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Winter Air Quality Update & Forecast
Locations and Air Quality Conditions
Friday, August 15, 2014 9:57 AM
The unsettled weather is visible as cloud cover on satellite imagery.
Air quality is GOOD at all locations this morning as the unsettled weather has kept skies clear. However, high relative humidity has led to some hazy skies in many locations. As of this morning, no new major fires have been reported in Montana as a result of the thunderstorms. The existing fires near Thompson Falls and Dixon have both grown to over 1000 acres this week. Despite this growth, the temporary monitor in Thompson Falls is reporting GOOD hourly concentrations this morning.
The low pressure that has been causing the showers and thunderstorms will slowly move to our east over the weekend. Throughout this period showers and thunderstorms are once again possible. Westerly mid-level winds will take over as the low pressure moves east. This will put Montana directly downwind of large fires burning in Idaho and points west. Smoke impacts may return to the area but may be mitigated by precipitation.
Overall GOOD air quality is expected at most locations today as unsettled weather blocks the transport of smoke into Montana. Areas downwind of the Thompson River Complex and the Seepay fire (near Dixon) may see elevated smoke impacts in between precipitation events. Smoke may impact the area this weekend but precipitation will hopefully mitigate these impacts.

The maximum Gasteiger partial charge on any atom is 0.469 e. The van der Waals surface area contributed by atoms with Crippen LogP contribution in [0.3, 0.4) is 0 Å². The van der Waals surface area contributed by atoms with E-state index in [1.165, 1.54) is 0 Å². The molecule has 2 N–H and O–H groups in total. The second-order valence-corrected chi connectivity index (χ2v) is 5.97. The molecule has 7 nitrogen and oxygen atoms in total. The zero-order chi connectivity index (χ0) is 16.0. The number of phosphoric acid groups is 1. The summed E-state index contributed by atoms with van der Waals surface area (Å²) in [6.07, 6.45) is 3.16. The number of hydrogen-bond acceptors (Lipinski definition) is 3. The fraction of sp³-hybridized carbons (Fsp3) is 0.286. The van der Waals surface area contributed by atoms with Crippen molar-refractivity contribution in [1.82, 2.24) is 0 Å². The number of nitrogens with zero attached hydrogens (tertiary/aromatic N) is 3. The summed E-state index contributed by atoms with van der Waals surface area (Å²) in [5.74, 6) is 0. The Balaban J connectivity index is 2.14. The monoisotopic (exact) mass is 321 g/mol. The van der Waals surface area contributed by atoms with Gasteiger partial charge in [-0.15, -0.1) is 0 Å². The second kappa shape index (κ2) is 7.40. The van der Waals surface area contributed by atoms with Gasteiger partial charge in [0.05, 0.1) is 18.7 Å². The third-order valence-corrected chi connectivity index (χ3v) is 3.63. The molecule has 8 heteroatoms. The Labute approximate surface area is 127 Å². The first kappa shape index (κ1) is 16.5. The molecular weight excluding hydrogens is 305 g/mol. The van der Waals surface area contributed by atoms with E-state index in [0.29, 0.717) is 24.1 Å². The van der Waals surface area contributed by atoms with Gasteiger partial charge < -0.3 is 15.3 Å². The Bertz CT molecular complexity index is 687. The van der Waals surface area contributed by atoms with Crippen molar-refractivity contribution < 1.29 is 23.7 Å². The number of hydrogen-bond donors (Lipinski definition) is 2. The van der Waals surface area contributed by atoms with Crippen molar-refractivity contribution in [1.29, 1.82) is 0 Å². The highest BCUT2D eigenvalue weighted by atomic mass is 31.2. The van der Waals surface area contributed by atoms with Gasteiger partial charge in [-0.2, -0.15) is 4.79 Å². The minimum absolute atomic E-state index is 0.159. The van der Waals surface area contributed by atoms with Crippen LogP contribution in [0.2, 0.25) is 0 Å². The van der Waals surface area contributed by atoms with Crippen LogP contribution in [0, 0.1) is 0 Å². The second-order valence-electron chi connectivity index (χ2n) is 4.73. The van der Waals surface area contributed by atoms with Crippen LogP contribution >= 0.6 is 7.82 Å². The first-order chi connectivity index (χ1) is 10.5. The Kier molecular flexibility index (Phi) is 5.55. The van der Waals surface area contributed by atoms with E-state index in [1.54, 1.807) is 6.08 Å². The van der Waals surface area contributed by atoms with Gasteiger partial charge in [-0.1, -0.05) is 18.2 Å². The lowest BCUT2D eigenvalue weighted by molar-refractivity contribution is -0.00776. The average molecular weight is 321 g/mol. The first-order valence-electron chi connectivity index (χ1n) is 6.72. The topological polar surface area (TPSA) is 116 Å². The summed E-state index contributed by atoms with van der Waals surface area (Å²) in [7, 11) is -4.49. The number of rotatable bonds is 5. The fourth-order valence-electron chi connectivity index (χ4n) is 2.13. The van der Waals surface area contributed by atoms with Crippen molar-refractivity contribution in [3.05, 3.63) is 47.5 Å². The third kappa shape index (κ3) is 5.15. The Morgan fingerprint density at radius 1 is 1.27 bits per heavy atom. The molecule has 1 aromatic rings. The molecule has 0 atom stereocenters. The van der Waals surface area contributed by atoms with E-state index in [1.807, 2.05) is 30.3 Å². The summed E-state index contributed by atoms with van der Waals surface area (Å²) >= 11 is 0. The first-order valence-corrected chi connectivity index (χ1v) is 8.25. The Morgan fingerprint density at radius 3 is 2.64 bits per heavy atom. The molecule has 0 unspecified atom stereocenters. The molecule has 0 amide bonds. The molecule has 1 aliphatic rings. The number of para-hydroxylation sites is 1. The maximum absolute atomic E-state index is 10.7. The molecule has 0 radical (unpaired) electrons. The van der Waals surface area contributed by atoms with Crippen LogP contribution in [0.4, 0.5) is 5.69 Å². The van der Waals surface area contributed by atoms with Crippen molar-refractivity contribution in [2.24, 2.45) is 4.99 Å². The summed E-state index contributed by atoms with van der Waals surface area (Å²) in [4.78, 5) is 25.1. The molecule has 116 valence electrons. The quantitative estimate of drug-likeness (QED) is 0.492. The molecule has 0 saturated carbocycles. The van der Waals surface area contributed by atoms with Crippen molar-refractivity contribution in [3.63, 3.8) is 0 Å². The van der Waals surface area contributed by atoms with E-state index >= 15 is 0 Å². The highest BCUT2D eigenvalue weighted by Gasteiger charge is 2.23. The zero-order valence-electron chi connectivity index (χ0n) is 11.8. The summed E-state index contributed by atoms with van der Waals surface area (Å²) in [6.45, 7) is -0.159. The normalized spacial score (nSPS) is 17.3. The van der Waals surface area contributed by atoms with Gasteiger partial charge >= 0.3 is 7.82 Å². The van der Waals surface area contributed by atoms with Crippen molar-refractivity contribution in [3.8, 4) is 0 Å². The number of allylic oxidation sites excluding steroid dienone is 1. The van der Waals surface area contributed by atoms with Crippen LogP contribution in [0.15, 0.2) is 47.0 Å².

Air quality is GOOD across the state this morning and is expected to remain GOOD throughout the day. Mid-level winds will be shifting to the west this weekend and Montana will be downwind of some large fires. This may lead to increased smoke impacts but showers and thunderstorms may help keep smoke from building up. Areas downwind of local fires may see increased smoke impacts.
State Air Quality Meteorologist
Air Resource Management Bureau
Montana Department of Environmental Quality
Phone: (406) 444-0283
There are stormy conditions in Hamilton this morning.
This morning’s analysis from NOAA’s satellite services division shows the active fires in Montana and the smoke plumes combining and spreading downwind (the analyzed smoke is based on yesterday’s satellite coverage, the fire detects are based on last nights satellite coverage).
Red indicates hot spot detected. Grey represents smoke seen by satellite. Fire size is exaggerated for visibility at this scale. To identify individual fires on graphic above go here: http://activefiremaps.fs.fed.us/lg_fire2.php
Real time particulate information is currently available in most of the larger urban
areas from MDEQ's Today's